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Commissioned by:
On Going Research


Credits:
Tammasat University- Food Research Department , University of Tokyo - T_ADS Advanced Design Studies

In-situ self-assembly fabrication

techniques for
bacterial cellulose bio-composites


Self-assembling manufacturing for natural polymers is still in its infancy despite the urgent need for alternatives to fuel-based products. As a matter of fact, non-fuel based products, specifically bio-polymers possess exceptional mechanical properties and biodegradability. Bacterial cellulose has proven to be a remarkably versatile biopolymer gaining attention in a wide variety of applied scientific applications such as electronics, biomedical devices, and tissue-engineering. In order to introduce bacterial cellulose as a building material it is important to develop bio-fabrication methodologies linked to material informed computational modeling and materialscience. The emphasis of this paper lies on the development of three dimensional grown Bacterial Cellulose (BC) membranes for large scale applications introducing new manufacturing technologies, combining the fields of bio-materials science,digital fabrication and material-informed computational modeling. This paper demonstrates a novel method for bacterial cellulose bio-synthesis as well as in-situ self-assembly fabrication and scaffolding techniques that are able to control three dimensional shapes and material behavior of BC. Furthermore it clarifies the factors affecting the bio-synthetic pathway of bacterial cellulose such as bacteria,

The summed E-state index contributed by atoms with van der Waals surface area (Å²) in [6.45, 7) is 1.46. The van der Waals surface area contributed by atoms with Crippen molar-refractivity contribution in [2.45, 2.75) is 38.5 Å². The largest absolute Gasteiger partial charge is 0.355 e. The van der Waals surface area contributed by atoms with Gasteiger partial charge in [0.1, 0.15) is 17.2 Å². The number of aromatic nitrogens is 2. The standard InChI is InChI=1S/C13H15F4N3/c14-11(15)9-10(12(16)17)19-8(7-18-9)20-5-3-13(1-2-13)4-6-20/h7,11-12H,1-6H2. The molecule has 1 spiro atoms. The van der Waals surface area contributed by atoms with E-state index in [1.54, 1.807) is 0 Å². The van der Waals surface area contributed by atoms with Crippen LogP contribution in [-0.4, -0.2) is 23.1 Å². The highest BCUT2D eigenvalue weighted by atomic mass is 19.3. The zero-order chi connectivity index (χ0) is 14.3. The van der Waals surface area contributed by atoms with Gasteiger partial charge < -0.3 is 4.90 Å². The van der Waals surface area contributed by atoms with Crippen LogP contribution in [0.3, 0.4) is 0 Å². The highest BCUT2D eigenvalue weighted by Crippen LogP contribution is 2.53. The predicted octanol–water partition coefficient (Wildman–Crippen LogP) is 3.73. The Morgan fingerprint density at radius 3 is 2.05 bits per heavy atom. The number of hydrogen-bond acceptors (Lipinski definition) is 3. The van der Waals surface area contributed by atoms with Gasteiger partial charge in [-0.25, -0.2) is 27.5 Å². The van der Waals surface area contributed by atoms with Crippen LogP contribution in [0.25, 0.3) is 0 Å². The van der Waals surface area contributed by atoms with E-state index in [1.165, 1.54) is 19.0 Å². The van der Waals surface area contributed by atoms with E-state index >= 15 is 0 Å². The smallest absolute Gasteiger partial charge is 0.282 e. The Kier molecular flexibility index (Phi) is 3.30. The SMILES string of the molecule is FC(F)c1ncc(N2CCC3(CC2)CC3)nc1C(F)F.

environmental conditions, nutrients and growth medium, altering the mechanical properties, tensile strength and thickness of bacterial cellulose. The transformation of bio-synthesis of bacterial cellulose into BC based bio-composite leads to the creation of new materials with additional functionality and properties. Potential applications range from small architectural components to large structures, linking formation and materialization achieving a material with specified ranges and gradient conditions, such as hydrophobic, hydrophilic capacity, graded mechanical properties over time, material responsiveness and biodegradability.

In-situ self-assembly fabrication

techniques for
bacterial cellulose bio-composites

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